What a week it’s been in Trieste. Every July since 2002, the International Talent Support contest (ITS) takes place in the beautiful Italian town of Trieste, perched at the northern tip of the Adriatic. Its prestige resonates throughout the world of international design, which regards it as the pre-eminent launch platform for aspiring designers. No go-ahead young designer worth his/her salt would turn down the chance to pit their strengths against those of their peers from literally all over the world. This year, 935 contestants entered, and the jury had the tough task of narrowing it to 41 finalists across four categories: ITS Fashion, ITS Accessories, ITS Artwork and ITS Jewelry.
The town is used to this annual jamboree, and chatter is about little else. Sometimes it has to do with the famous visitors who make up the jury. The ITS Jewelry award, for instance, was judged by Iris van Herpen, fashion designer; Vivienne Becker, jewelry historian and designer; Kim Young-Seong, Head of Fabrics at Chanel; Harry Eisenberger, Head of Jewelry Design at Swarovski Professional; and Ute Schumacher, Vice President Design Center Headquarters Swarovski Professional. Swarovski has many years’ experience of nurturing new talent—developing the next generation is so important that it ranks among the company’s principles. The fact that it sponsors the main prizes, therefore, should come as no surprise.
So imagine the sheer delight when, at the grand finale on July 16, Kazakhstan’s Tatiana Lobanova and Germany’s Sari Rathel picked up the Swarovski Award and ITS Jewelry Award, respectively. Each was awarded a handy €10,000, as well as forging new friendships and contacts in the design world.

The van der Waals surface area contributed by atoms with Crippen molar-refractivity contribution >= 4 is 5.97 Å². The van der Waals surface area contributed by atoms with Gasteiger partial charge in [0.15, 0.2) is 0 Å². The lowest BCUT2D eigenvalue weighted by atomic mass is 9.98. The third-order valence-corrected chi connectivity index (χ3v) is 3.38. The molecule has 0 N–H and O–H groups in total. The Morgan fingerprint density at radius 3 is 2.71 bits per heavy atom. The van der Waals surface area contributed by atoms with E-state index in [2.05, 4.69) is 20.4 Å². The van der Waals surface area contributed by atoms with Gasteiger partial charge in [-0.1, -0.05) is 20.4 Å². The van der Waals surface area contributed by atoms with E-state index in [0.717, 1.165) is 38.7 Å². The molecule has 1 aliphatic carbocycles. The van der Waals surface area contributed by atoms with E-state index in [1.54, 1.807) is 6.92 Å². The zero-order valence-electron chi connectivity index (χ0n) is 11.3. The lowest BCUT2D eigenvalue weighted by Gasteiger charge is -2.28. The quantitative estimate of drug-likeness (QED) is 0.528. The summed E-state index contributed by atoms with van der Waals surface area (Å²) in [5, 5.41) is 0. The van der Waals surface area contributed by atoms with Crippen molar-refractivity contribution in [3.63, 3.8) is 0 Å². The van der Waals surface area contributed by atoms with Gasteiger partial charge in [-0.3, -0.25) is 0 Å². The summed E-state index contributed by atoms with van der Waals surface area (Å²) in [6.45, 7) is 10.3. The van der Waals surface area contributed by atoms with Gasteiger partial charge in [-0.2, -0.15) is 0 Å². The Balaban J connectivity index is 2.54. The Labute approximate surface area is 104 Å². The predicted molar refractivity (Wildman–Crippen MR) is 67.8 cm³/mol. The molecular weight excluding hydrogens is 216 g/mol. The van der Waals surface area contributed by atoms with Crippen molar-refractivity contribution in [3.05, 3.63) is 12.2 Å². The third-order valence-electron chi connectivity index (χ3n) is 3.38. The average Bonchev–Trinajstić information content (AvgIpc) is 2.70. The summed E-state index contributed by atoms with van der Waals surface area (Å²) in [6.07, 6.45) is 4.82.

Sari’s jewelry reflected the ITS Jewelry Award brief by embodying the words “gender, neutral, strength, resilience, solidarity and unity.” With pieces that echo the thinking of gender theorist Judith Butler, she created jewelry that allows the wearer to decide how to reflect their gender each time they put on a piece. A fascinating and original exploration of gender identity.
Tatiana, meanwhile, explored quantum physics, which, as we know (of course we do!), is all about the mechanisms of energy and matter. She extended this concept to the mechanisms that govern our feelings and dreams. The resulting jewelry pieces have an androgynous and retro-futuristic aesthetic with a distinctly Star Wars feel.
Look out for Tatiana Lobanova and Sari Rathel—this is just one step along their respective journeys. We’ll be seeing a lot more of them.